Does our understanding of neuroscience threaten the concept of moral responsibility? What is morality, empathy and how do progresses in brain research impact society? We discuss with Walter Sinnott-Armstrong, Chauncey Stillman Professor of Practical Ethics in the Department of Philosophy at Duke University. Continue reading
How does the visual system process information from the outside world and what are the rules that constrain the evolution of sensory systems? We discuss these questions with Dale Purves, Geller Professor of Neurobiology at Duke University. Continue reading
Anguish grips the country with news of another horrific mass murder. From local police to the Secret Service, law enforcement worry about the “lone wolf.” These are individuals with no criminal record, feeling alienated and angry, plotting spectacular murder and violence in secret. “Experts” lament that there is no way to track lone wolf killers, but nothing could be farther from the truth. The lone wolf is perhaps the easiest of all potential murderers to identify and stop before they act. Continue reading
I awoke this morning to a ferocious lightning storm. The house shook from thunderous booms. The predawn darkness blanched in blazing white flashes. Lightning is impressive; especially in contrast to the feeble bioelectricity generated by the body’s nerve cells. Or is that just an illusion? Neuroscientist Michael Persinger has done some back-of-the-envelope calculations that may surprise you.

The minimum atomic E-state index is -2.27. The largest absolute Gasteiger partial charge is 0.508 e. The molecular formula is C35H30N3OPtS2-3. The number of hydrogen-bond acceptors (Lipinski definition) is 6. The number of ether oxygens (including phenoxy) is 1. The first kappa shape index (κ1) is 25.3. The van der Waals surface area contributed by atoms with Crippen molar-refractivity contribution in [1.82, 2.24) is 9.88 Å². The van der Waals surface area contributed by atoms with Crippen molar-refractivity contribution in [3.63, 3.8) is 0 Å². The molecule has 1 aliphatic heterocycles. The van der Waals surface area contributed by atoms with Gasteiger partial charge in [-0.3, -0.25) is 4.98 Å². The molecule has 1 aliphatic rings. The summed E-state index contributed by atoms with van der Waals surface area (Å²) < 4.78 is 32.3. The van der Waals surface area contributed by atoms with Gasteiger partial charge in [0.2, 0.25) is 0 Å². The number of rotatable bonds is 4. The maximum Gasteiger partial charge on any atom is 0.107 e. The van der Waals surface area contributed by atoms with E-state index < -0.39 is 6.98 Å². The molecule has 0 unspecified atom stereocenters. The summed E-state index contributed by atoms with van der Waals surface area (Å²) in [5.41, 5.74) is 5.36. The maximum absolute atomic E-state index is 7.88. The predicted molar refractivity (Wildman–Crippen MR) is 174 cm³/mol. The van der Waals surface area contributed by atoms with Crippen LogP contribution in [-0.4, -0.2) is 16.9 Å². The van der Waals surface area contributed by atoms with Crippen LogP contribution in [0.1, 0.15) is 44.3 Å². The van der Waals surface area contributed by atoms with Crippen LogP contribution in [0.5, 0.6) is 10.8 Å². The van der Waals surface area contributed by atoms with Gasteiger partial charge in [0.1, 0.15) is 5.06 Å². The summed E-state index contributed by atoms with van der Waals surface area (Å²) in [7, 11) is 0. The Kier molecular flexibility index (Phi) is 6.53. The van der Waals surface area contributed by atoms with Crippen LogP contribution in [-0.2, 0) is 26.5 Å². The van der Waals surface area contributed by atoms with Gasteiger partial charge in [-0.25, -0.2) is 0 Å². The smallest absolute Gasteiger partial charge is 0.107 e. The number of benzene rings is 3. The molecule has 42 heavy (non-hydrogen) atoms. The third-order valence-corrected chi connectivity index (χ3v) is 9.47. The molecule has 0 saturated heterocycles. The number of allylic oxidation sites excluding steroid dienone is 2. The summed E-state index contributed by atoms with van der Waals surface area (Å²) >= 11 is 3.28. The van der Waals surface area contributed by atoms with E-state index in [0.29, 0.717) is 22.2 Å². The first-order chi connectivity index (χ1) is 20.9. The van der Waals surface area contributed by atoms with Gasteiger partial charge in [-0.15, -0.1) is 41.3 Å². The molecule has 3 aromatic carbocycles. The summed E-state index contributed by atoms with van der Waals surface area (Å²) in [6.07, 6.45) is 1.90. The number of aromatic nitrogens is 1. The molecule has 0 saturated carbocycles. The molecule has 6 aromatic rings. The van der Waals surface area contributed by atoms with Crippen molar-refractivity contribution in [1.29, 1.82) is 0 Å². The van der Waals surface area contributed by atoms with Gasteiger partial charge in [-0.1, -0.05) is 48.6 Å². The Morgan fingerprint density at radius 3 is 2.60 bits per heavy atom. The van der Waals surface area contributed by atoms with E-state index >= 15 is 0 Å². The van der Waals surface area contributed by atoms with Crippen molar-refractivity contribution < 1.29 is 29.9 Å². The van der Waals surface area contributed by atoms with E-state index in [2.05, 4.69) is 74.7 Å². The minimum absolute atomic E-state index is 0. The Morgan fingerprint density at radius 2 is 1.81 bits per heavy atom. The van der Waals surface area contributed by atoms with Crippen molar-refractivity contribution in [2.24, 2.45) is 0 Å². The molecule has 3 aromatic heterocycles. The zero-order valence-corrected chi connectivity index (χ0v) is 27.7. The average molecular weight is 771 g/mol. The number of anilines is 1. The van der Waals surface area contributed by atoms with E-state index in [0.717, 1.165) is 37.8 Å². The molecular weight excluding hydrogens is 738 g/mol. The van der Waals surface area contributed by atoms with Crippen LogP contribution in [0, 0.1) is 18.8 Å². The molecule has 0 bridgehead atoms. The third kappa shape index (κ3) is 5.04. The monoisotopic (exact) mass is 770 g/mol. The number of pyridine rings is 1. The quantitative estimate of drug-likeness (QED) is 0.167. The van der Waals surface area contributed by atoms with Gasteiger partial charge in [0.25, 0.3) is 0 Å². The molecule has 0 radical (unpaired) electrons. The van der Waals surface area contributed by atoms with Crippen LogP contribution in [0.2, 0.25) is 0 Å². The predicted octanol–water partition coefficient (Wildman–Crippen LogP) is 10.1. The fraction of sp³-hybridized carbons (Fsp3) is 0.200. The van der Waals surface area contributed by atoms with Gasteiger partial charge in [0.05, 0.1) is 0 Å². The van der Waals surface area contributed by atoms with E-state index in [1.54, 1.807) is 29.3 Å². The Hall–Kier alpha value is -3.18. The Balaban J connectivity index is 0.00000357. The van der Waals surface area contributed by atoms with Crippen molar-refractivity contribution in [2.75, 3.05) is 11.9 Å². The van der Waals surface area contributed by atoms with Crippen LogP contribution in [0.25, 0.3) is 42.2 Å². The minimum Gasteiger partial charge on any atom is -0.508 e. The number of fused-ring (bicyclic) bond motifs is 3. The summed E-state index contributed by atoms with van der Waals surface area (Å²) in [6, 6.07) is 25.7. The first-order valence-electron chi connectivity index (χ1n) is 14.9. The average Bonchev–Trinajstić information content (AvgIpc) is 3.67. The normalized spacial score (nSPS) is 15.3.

Beginning on October 1, researchers seeking NIH grants must balance male and female cells and animals in their NIH funded research. Under the banner of ending sex bias, this new mandate appears to be a significant advance in the way research is done, but many scientists fear the well-intentioned directive is misguided. Continue reading
Before I started doing research on social interactions, I worked on the control of locomotor movements and respiration in an aquatic animal, the lamprey. One of the questions that always intrigued me is how the nervous system of this animal controls steering movements, how it makes lampreys turn left or right. It may appear like a trivial problem: to go left, they just have to orient the body slightly to the left and continue performing the propulsive movements. But it is not as simple. The problem comes when you realize that the muscles involved in steering are the very muscles involved in straightforward locomotion – and some of them might be busy when the animal decides to turn. Continue reading